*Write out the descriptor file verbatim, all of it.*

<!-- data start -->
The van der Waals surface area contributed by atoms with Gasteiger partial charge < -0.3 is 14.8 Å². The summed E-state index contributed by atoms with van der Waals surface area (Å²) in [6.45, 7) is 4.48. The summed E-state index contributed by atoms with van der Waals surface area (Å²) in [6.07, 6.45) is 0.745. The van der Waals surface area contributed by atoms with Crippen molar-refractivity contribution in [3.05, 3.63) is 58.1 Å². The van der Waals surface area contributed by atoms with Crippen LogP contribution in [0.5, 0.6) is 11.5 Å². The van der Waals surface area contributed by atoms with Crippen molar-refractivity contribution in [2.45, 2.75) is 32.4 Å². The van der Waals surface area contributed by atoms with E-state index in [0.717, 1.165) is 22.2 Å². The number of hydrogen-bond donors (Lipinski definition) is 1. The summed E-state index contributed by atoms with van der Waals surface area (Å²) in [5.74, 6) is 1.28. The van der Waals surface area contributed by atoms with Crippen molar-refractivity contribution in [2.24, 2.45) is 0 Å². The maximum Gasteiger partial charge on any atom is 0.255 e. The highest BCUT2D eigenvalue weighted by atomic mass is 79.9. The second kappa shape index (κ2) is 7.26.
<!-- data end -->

The van der Waals surface area contributed by atoms with Gasteiger partial charge < -0.3 is 14.8 Å². The summed E-state index contributed by atoms with van der Waals surface area (Å²) in [6.45, 7) is 4.48. The summed E-state index contributed by atoms with van der Waals surface area (Å²) in [6.07, 6.45) is 0.745. The van der Waals surface area contributed by atoms with Crippen molar-refractivity contribution in [3.05, 3.63) is 58.1 Å². The van der Waals surface area contributed by atoms with Crippen LogP contribution in [0.5, 0.6) is 11.5 Å². The van der Waals surface area contributed by atoms with Crippen molar-refractivity contribution in [2.45, 2.75) is 32.4 Å². The van der Waals surface area contributed by atoms with E-state index in [0.717, 1.165) is 22.2 Å². The number of hydrogen-bond donors (Lipinski definition) is 1. The summed E-state index contributed by atoms with van der Waals surface area (Å²) in [5.74, 6) is 1.28. The van der Waals surface area contributed by atoms with Crippen molar-refractivity contribution in [2.24, 2.45) is 0 Å². The maximum Gasteiger partial charge on any atom is 0.255 e. The highest BCUT2D eigenvalue weighted by atomic mass is 79.9. The second kappa shape index (κ2) is 7.26.